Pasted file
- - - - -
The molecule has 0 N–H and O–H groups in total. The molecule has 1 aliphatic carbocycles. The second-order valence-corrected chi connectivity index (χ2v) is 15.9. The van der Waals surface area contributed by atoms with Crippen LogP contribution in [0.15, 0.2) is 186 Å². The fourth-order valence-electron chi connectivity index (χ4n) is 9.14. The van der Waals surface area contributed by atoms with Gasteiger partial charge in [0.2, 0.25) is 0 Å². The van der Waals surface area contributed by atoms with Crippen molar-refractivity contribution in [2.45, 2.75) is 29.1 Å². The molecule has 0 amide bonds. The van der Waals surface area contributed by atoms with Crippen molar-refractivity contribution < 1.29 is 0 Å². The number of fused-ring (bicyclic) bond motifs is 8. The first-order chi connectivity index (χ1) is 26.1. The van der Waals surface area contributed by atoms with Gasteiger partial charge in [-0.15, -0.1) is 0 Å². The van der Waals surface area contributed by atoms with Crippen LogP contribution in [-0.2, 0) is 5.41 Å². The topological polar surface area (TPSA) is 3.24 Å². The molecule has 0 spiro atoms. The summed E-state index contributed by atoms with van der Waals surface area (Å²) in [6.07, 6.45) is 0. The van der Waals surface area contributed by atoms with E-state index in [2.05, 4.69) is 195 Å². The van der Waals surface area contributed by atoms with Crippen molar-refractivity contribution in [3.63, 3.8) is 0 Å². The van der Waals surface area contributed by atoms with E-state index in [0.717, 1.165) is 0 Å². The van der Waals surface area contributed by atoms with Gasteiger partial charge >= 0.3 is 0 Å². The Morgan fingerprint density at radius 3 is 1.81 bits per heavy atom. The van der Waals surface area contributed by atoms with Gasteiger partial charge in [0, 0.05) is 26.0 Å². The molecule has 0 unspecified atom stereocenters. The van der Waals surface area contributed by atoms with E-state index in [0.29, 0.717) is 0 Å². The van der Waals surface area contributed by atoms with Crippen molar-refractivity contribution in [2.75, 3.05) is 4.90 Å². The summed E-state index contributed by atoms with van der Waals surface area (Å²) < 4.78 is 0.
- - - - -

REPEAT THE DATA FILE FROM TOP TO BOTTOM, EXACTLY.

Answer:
The molecule has 0 N–H and O–H groups in total. The molecule has 1 aliphatic carbocycles. The second-order valence-corrected chi connectivity index (χ2v) is 15.9. The van der Waals surface area contributed by atoms with Crippen LogP contribution in [0.15, 0.2) is 186 Å². The fourth-order valence-electron chi connectivity index (χ4n) is 9.14. The van der Waals surface area contributed by atoms with Gasteiger partial charge in [0.2, 0.25) is 0 Å². The van der Waals surface area contributed by atoms with Crippen molar-refractivity contribution in [2.45, 2.75) is 29.1 Å². The molecule has 0 amide bonds. The van der Waals surface area contributed by atoms with Crippen molar-refractivity contribution < 1.29 is 0 Å². The number of fused-ring (bicyclic) bond motifs is 8. The first-order chi connectivity index (χ1) is 26.1. The van der Waals surface area contributed by atoms with Gasteiger partial charge in [-0.15, -0.1) is 0 Å². The van der Waals surface area contributed by atoms with Crippen LogP contribution in [-0.2, 0) is 5.41 Å². The topological polar surface area (TPSA) is 3.24 Å². The molecule has 0 spiro atoms. The summed E-state index contributed by atoms with van der Waals surface area (Å²) in [6.07, 6.45) is 0. The van der Waals surface area contributed by atoms with E-state index in [2.05, 4.69) is 195 Å². The van der Waals surface area contributed by atoms with Crippen molar-refractivity contribution in [3.63, 3.8) is 0 Å². The van der Waals surface area contributed by atoms with E-state index in [0.717, 1.165) is 0 Å². The van der Waals surface area contributed by atoms with Gasteiger partial charge >= 0.3 is 0 Å². The Morgan fingerprint density at radius 3 is 1.81 bits per heavy atom. The van der Waals surface area contributed by atoms with Gasteiger partial charge in [0, 0.05) is 26.0 Å². The molecule has 0 unspecified atom stereocenters. The van der Waals surface area contributed by atoms with E-state index in [0.29, 0.717) is 0 Å². The van der Waals surface area contributed by atoms with Crippen molar-refractivity contribution in [2.75, 3.05) is 4.90 Å². The summed E-state index contributed by atoms with van der Waals surface area (Å²) < 4.78 is 0.